Related ACE Reports
- Published: Dec 2003
- ACE Report #9371
Comparison for IA corticosteroid versus saline injection following lavage for knee OA
Study Type: Therapy
OE Level of Evidence: 2
Journal Level of Evidence: N/A
|Sponsor:||National Health and Medical Research Council of Australia; Arthritis Foundation of Australia|
Why was this study needed now?
Knee osteoarthritis is a leading cause of disability in the adult population, and inflammation of the joint is thought to be a contributing factor to the progression of the disease. Corticosteroids are a form of treatment that have a strong anti-inflammatory effect. At the time of this study, few randomized controlled trials had been conducted to compare the effect of intra-articular corticosteroid injections to placebo injections, especially following arthroscopic joint lavage.
What was the principal research question?
What is the comparative efficacy between joint lavage with and without an additional corticosteroid injection in the treatment of knee osteoarthritis when assessed over 24-week follow-up period?
|Population:||77 patients with symptomatic knee osteoarthritis. All patients underwent arthroscopy with joint lavage, at which time cartilage degradation throughout the joint was graded by an orthopaedic surgeon and rheumatologist on a scale from 0 to 4 (Kellgren-Lawrence classification system).|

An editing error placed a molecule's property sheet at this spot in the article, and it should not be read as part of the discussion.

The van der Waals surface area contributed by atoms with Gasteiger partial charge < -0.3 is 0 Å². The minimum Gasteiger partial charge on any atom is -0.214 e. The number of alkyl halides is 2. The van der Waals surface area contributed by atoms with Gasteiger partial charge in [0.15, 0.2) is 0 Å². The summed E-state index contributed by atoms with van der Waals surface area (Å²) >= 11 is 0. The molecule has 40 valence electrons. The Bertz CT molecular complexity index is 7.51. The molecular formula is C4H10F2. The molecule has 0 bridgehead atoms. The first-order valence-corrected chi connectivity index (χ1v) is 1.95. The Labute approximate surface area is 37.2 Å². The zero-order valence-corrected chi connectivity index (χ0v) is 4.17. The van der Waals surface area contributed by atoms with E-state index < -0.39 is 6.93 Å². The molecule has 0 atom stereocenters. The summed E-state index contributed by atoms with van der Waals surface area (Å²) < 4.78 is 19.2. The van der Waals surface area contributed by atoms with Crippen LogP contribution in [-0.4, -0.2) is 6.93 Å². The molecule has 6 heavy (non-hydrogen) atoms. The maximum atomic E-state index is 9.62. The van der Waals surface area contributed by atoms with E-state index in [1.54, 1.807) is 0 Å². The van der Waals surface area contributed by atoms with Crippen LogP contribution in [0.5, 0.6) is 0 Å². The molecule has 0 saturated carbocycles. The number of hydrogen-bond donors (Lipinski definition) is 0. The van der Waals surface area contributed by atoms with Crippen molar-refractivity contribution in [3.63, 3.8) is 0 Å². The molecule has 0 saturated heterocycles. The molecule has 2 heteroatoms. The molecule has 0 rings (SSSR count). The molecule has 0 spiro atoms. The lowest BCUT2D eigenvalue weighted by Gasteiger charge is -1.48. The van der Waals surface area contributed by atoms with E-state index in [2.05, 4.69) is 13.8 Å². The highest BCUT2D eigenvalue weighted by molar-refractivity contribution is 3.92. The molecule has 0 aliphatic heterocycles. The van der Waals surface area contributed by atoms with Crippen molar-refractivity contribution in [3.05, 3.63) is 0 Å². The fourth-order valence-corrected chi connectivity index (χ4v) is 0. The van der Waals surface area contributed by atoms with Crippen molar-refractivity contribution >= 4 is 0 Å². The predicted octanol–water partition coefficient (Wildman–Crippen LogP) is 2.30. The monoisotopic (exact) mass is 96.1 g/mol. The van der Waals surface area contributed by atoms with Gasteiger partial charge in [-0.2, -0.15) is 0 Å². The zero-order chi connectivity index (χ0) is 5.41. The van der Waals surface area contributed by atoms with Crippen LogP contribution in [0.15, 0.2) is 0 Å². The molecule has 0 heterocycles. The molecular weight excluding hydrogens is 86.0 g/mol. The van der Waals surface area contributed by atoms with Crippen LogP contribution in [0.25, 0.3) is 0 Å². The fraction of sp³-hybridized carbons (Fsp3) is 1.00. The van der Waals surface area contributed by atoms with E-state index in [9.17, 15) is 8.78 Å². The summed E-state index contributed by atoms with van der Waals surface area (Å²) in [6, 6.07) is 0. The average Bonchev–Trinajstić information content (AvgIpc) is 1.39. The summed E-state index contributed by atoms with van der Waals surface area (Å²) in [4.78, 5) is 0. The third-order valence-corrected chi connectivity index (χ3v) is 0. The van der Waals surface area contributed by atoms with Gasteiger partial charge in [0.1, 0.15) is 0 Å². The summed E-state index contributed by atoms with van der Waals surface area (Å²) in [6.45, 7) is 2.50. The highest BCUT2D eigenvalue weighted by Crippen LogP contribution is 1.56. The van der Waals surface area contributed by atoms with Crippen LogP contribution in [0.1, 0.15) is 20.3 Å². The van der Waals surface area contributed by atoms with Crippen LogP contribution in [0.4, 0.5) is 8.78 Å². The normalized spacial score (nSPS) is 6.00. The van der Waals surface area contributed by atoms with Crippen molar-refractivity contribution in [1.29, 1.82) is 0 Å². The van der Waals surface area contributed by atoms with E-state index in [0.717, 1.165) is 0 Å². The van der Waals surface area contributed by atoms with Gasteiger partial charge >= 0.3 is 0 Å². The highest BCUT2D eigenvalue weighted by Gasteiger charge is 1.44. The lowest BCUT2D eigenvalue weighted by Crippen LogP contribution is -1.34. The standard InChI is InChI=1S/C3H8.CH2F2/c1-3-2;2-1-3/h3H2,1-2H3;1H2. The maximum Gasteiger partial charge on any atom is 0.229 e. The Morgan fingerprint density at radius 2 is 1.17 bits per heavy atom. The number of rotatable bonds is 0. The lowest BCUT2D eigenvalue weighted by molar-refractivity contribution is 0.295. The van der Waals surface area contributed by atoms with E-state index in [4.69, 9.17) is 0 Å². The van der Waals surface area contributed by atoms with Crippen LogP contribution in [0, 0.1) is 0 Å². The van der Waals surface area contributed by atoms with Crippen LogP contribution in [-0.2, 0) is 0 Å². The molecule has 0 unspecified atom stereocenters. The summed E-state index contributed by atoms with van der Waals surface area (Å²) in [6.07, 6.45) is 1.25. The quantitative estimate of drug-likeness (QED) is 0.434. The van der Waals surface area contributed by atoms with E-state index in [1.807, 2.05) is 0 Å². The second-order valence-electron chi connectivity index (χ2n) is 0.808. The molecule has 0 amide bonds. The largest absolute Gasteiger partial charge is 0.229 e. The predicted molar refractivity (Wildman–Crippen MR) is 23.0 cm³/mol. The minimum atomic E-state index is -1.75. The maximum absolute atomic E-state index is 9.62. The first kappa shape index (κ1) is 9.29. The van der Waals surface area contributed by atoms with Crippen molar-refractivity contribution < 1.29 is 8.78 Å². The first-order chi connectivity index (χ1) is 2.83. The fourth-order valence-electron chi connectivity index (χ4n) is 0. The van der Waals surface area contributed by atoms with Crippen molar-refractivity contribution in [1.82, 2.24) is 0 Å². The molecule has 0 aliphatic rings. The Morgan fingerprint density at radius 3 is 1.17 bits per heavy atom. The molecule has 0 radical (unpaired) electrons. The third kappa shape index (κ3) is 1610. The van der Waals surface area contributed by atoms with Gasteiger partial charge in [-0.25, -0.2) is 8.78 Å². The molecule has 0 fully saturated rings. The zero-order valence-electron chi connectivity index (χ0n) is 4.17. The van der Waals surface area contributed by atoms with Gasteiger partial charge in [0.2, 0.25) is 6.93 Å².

|Intervention:||IA corticosteroid group: Following the completion of arthroscopy and joint lavage, patients were administered an intra-articular injection of 120mg methylprednisolone acetate. For patients who demonstrated relapse (see below in Outcomes section), patients were offered re-treatment with arthroscopy, lavage, and IA corticosteroid injection. (n=39)|
|Comparison:||IA placebo group: Following the completion of arthroscopy and joint lavage, patients were administered an intra-articular injection of normal saline. For patients who demonstrated relapse (see below in Outcomes section), patients were offered re-treatment with arthroscopy, lavage, and IA corticosteroid injection. (n=38)|
|Outcomes:||Clinical assessment included the Western Ontario and McMaster Universities Osteoarthritis Index (WOMAC), the Lequesne Functional Index, pain at rest and on movement using a visual analog scale (0-10cm VAS), presence/absence of knee effusion, and knee range of motion. A response was defined as a minimum 30% reduction from baseline in VAS pain on movement, and relapse was defined as an increase in VAS pain on movement to within baseline minus 20%. The OMERACT-OARSI criteria for responder rate was also analyzed, defined as a relative reduction from baseline in VAS pain of at least 20%, and an improvement in function of at least 20% relative to baseline or absolute 10-point increase from baseline. A radiographic evaluation was performed, grading knee osteoarthritis using the Kellgren-Lawrence classification system.|
|Methods:||RCT; Assessor-blind; Single-center|
|Time:||Follow-up scheduled for 2, 4, 8, 12, and 24 weeks post-intervention.|
What were the important findings?
What should I remember most?
How will this affect the care of my patients?
The authors responsible for this critical appraisal and ACE Report indicate no potential conflicts of interest relating to the content in the original publication.